Sir Harold Gillies (June 17, 1882 – September 10, 1960) is a New Zealand otolaryngologist and widely considered to be the father of modern plastic surgery. Born in New Zealand, Gillies trained in England and joined the Army Medical Corps at the outbreak of war. Posted to France in 1915, he witnessed the rise in horrific facial wounds caused by the combination of heavy artillery and trench warfare, with soldiers peering over the parapets.
Upon returning to England, Gillies established a special ward for facial injuries at Cambridge Military Hospital in Aldershot. By 1916, Gillies had convinced his medical chiefs that a facial injury ward should be established at Cambridge Military Hospital, Aldershot.
Gillies established The Queen’s Hospital at Frognal House in Sidcup in 1917. It was the world’s first ever hospital dedicated to the treatment of facial injuries. The aim of The Queen’s Hospital was to reconstruct wounded men’s faces as fully as possible, so that they could hopefully lead a normal life.
The Queen's Hospital opened in June 1917, and with its convalescent units provided over 1,000 beds. There, Gillies and his colleagues developed many innovative plastic surgery techniques; more than 11,000 operations were performed on over 5,000 men. The hospital, later to become Queen Mary's Hospital, was at Frognal House.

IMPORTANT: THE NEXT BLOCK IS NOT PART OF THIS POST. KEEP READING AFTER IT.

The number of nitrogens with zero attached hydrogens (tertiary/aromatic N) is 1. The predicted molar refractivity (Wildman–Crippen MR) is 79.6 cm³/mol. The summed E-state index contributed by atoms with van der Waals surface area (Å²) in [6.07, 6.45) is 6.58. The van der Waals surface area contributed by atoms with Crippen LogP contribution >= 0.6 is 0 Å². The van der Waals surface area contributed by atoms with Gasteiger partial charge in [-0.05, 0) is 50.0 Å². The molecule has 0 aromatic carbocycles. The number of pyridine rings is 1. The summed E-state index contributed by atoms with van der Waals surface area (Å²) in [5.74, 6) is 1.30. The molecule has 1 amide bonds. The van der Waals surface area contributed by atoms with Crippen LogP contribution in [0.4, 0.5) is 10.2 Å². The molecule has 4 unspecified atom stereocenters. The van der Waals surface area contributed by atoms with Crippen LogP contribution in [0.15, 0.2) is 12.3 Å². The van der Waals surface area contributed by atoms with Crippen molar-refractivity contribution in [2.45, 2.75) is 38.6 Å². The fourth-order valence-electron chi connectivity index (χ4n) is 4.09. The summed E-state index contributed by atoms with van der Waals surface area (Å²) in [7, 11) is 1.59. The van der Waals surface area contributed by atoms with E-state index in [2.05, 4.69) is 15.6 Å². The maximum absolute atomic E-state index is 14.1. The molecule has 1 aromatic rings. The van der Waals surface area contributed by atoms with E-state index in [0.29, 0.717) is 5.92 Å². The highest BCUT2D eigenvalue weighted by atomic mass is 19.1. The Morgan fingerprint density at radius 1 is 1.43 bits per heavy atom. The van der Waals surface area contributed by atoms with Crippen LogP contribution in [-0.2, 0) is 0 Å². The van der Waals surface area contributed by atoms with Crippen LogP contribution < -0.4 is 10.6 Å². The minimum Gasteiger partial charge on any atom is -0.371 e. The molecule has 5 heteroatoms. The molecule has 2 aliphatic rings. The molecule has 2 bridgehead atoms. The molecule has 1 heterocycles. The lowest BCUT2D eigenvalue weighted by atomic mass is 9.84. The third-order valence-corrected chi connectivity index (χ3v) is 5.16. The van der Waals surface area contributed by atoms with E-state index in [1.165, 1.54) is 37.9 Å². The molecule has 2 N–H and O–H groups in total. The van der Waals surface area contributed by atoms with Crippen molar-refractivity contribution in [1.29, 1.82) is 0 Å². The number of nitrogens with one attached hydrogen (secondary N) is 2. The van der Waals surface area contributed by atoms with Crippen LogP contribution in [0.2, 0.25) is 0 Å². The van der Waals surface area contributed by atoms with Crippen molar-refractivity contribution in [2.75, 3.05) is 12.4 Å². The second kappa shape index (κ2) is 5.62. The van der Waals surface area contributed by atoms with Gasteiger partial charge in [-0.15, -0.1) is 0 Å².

Antibiotics were not yet available, so successful reconstructive surgery was very difficult due to the risk of infection. Gillies and his team attempted ground-breaking procedures using grafted flaps of skin and transplanted bone ribs. Gillies famously invented the ‘tubed pedicle’, a technique that used a flap of skin from the chest or forehead and swung it into place over the face.
This pioneering work by Gillies and his team marked a huge advance in reconstructing the faces of severely injured men. It also laid the foundations of modern plastic surgery.
Between the wars Gillies developed a substantial private practice with Rainsford Mowlem, including many famous patients, and travelled extensively, lecturing, teaching and promoting the most advanced techniques worldwide.
In 1946, he and a colleague carried out one of the first sex reassignment surgeries from female to male on Michael Dillon. In 1951 he and colleagues carried out one of the first modern sex reassignment surgeries, from male to female, on Roberta Cowell, using a flap technique, which became the standard for 40 years.
According to Wikipedia & nam.ac.uk & rcseng.ac.uk